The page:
I am a bit of a cowboy hat aficionado and with a collection of five hats and growing it’s starting to get a little out of control. Other than attending the Stampede, going horseback riding is the one time I can wear my hats and not get strange looks (which doesn’t deter me anyways). So, as much as I like hiking, it’s nice to let someone else do all the work every once in awhile and it gives me a chance to get a little trail dust on my hats.
Set in the foothills on the entrance to the Rockies, Bar JH is a scenic escape for wannabe cowboys like me. Forty dollars buys riders a full day of guided horseback bliss, which is guaranteed to leave your saddle tender.
Judy & Del’s corral is nestled along the Hummingbird Creek near Ram River Provincial Park. It’s found along the Forestry Trunk Rd between Nordegg and Rocky Mountain House, but it would be best to check in with them for directions.
The friendly and helpful staff had our horses bridled, saddled, and ready to ride when we arrived each morning. They set up our stirrups and were vigilant in ensuring our straps were snug. We packed our rain gear and lunches into some saddlebags and set out for the day. Our steeds may not have been bucking stallions, but they were calm, well cared for trail horses. I rode Croppy, a paint who got her name due to her cropped left ear.
Our guide took us out on a different trail each day to show us the local highlights. The horses climbed steep hills, trotted through open fields, and crossed many a waist deep mountain creek. Their stability and ease of handling such varied terrain always amazes me, however there can be the occasional spook or stumble. My Mom’s horse slipped in the mud at one point and dumped her off the side; she luckily landed in a patch of grass between muddy trails and I somehow got splattered head-to-toe.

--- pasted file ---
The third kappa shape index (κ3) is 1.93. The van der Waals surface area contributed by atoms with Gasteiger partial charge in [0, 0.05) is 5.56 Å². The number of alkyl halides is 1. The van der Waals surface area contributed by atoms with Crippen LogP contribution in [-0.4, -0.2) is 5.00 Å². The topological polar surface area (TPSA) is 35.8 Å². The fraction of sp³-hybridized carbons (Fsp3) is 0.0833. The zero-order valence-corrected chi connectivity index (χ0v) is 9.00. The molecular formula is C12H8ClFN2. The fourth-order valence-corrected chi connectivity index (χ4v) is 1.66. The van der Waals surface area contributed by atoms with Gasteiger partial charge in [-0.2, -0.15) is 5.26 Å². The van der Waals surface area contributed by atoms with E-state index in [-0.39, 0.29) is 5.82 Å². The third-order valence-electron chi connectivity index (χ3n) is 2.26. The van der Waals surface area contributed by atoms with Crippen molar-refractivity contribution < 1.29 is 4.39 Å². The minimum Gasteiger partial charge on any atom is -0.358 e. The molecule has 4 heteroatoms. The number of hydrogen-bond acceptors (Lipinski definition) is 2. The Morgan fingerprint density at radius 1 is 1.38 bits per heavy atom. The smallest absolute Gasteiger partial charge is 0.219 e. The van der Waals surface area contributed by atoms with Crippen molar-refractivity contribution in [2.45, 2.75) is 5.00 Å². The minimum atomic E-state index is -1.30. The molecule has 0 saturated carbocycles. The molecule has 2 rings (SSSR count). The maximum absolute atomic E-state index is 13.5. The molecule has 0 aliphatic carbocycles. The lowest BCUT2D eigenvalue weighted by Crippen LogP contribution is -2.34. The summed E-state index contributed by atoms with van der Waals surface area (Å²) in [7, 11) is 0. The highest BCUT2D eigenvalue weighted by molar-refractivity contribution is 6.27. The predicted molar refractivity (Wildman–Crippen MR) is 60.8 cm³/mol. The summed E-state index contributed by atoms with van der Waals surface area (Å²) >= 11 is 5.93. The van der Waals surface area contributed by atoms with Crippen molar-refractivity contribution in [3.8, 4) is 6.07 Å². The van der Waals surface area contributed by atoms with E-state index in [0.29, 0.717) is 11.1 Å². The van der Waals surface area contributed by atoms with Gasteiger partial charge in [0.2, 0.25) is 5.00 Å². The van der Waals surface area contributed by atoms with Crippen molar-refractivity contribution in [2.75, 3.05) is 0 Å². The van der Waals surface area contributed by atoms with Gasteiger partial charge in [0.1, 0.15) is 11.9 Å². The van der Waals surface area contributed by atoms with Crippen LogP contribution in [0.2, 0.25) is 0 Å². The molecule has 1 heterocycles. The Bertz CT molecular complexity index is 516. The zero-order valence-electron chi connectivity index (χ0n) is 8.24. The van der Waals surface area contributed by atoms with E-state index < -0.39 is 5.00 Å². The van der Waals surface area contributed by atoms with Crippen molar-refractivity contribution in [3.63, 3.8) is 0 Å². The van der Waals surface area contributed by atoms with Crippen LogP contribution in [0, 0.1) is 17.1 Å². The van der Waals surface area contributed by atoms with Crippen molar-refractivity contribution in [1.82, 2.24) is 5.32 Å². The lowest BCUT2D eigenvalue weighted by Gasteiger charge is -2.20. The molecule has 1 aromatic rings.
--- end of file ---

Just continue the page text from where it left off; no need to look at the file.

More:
The scenery through the valleys is fantastic and you are treated to rivers, waterfalls, and majestic mountain views throughout. Our little guide Marla did an excellent job and it was hard to tell at times that she hadn’t been guiding for ten or more years, when in fact she is only ten years old! She obviously loves her horses and did a great job taking care of us as well by always making sure we were close-by, comfortable, and safe. She must’ve shown me how to properly hitch my horse to a tree a dozen times.
Whether you’re looking for a unique new experience in the Rockies or you’re an experienced rider looking for a beautiful countryside to explore on horseback, I would highly recommend checking out Bar JH. There are plenty of campsites nearby suitable for both tents and RVs if you want to make a couple days of it, just call well ahead of time to reserve some horses.
What to bring/wear horseback riding?
- long sleeves and pants to protect from brush
- boots (Cowboy to look the part), but lots of the guides had on rubber boots because it was so muddy in places. Keep in mind that choosing a boot with a smoother sole is preferable as it allows the rider to slip their feet out of the stirrups in case of a rollover.
- durable rain gear
- a lunch/snacks
- first aid kit
- and a cowboy hat, of course!